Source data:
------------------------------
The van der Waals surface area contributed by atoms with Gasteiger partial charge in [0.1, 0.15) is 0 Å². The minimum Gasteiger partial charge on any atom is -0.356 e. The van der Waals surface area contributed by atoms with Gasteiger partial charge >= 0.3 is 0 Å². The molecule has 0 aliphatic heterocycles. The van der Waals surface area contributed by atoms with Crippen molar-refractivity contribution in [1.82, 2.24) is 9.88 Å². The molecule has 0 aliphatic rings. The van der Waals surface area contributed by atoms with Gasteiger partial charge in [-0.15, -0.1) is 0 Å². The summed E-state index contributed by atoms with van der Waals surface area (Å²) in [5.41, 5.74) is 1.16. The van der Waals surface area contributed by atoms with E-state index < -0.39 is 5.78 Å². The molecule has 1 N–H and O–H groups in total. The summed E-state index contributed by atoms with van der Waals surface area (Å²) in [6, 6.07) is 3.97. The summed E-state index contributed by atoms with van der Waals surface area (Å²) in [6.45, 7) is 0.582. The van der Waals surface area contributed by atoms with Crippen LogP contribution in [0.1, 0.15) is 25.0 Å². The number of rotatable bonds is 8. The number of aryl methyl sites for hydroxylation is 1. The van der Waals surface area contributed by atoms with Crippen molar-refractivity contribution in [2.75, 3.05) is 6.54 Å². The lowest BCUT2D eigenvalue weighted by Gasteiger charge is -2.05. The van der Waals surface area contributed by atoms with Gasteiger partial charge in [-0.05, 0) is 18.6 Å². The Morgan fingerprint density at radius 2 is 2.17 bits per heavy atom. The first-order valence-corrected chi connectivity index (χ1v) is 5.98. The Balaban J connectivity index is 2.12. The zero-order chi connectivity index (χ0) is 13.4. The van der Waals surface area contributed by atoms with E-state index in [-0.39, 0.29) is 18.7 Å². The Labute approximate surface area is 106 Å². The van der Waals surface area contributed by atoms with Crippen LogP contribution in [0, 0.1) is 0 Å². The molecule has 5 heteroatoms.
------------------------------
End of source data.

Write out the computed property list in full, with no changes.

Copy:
The van der Waals surface area contributed by atoms with Gasteiger partial charge in [0.1, 0.15) is 0 Å². The minimum Gasteiger partial charge on any atom is -0.356 e. The van der Waals surface area contributed by atoms with Gasteiger partial charge >= 0.3 is 0 Å². The molecule has 0 aliphatic heterocycles. The van der Waals surface area contributed by atoms with Crippen molar-refractivity contribution in [1.82, 2.24) is 9.88 Å². The molecule has 0 aliphatic rings. The van der Waals surface area contributed by atoms with Gasteiger partial charge in [-0.15, -0.1) is 0 Å². The summed E-state index contributed by atoms with van der Waals surface area (Å²) in [5.41, 5.74) is 1.16. The van der Waals surface area contributed by atoms with E-state index < -0.39 is 5.78 Å². The molecule has 1 N–H and O–H groups in total. The summed E-state index contributed by atoms with van der Waals surface area (Å²) in [6, 6.07) is 3.97. The summed E-state index contributed by atoms with van der Waals surface area (Å²) in [6.45, 7) is 0.582. The van der Waals surface area contributed by atoms with Crippen LogP contribution in [0.1, 0.15) is 25.0 Å². The number of rotatable bonds is 8. The number of aryl methyl sites for hydroxylation is 1. The van der Waals surface area contributed by atoms with Crippen molar-refractivity contribution in [2.75, 3.05) is 6.54 Å². The lowest BCUT2D eigenvalue weighted by Gasteiger charge is -2.05. The van der Waals surface area contributed by atoms with Gasteiger partial charge in [-0.05, 0) is 18.6 Å². The Morgan fingerprint density at radius 2 is 2.17 bits per heavy atom. The first-order valence-corrected chi connectivity index (χ1v) is 5.98. The Balaban J connectivity index is 2.12. The zero-order chi connectivity index (χ0) is 13.4. The van der Waals surface area contributed by atoms with E-state index in [-0.39, 0.29) is 18.7 Å². The Labute approximate surface area is 106 Å². The van der Waals surface area contributed by atoms with Crippen LogP contribution in [0, 0.1) is 0 Å². The molecule has 5 heteroatoms.